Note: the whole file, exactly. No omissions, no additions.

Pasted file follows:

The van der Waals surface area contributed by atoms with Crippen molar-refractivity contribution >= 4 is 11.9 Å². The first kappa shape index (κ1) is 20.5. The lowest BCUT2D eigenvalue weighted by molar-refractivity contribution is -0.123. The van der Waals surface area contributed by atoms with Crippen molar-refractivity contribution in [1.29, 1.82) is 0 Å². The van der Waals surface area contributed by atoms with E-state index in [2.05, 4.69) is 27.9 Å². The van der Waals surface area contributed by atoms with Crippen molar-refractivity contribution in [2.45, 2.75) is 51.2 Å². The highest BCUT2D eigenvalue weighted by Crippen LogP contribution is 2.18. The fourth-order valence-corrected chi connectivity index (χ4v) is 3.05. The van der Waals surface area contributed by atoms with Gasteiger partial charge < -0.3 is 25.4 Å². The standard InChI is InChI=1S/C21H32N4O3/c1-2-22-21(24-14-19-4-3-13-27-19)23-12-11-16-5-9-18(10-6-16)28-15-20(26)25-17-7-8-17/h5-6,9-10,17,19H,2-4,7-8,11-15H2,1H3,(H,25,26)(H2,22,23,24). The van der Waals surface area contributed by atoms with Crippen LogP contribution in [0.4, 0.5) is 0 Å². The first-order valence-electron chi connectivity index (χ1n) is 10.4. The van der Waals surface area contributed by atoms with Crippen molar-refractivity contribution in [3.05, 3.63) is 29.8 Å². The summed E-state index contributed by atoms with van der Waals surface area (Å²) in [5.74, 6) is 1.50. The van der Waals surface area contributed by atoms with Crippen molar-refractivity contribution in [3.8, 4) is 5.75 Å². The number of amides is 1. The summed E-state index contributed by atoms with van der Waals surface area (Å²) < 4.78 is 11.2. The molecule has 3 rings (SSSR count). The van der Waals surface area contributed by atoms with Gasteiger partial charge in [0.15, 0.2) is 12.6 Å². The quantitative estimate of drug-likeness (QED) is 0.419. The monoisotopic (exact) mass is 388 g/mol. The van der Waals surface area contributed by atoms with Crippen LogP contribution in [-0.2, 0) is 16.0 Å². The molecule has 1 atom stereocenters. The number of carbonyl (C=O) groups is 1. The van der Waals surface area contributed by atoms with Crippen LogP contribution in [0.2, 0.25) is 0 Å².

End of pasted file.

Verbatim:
The van der Waals surface area contributed by atoms with Crippen molar-refractivity contribution >= 4 is 11.9 Å². The first kappa shape index (κ1) is 20.5. The lowest BCUT2D eigenvalue weighted by molar-refractivity contribution is -0.123. The van der Waals surface area contributed by atoms with Crippen molar-refractivity contribution in [1.29, 1.82) is 0 Å². The van der Waals surface area contributed by atoms with E-state index in [2.05, 4.69) is 27.9 Å². The van der Waals surface area contributed by atoms with Crippen molar-refractivity contribution in [2.45, 2.75) is 51.2 Å². The highest BCUT2D eigenvalue weighted by Crippen LogP contribution is 2.18. The fourth-order valence-corrected chi connectivity index (χ4v) is 3.05. The van der Waals surface area contributed by atoms with Gasteiger partial charge < -0.3 is 25.4 Å². The standard InChI is InChI=1S/C21H32N4O3/c1-2-22-21(24-14-19-4-3-13-27-19)23-12-11-16-5-9-18(10-6-16)28-15-20(26)25-17-7-8-17/h5-6,9-10,17,19H,2-4,7-8,11-15H2,1H3,(H,25,26)(H2,22,23,24). The van der Waals surface area contributed by atoms with Crippen LogP contribution in [0.4, 0.5) is 0 Å². The first-order valence-electron chi connectivity index (χ1n) is 10.4. The van der Waals surface area contributed by atoms with Crippen molar-refractivity contribution in [3.05, 3.63) is 29.8 Å². The summed E-state index contributed by atoms with van der Waals surface area (Å²) in [5.74, 6) is 1.50. The van der Waals surface area contributed by atoms with Crippen molar-refractivity contribution in [3.8, 4) is 5.75 Å². The number of amides is 1. The summed E-state index contributed by atoms with van der Waals surface area (Å²) < 4.78 is 11.2. The molecule has 3 rings (SSSR count). The van der Waals surface area contributed by atoms with Gasteiger partial charge in [0.15, 0.2) is 12.6 Å². The quantitative estimate of drug-likeness (QED) is 0.419. The monoisotopic (exact) mass is 388 g/mol. The van der Waals surface area contributed by atoms with Crippen LogP contribution in [-0.2, 0) is 16.0 Å². The molecule has 1 atom stereocenters. The number of carbonyl (C=O) groups is 1. The van der Waals surface area contributed by atoms with Crippen LogP contribution in [0.2, 0.25) is 0 Å².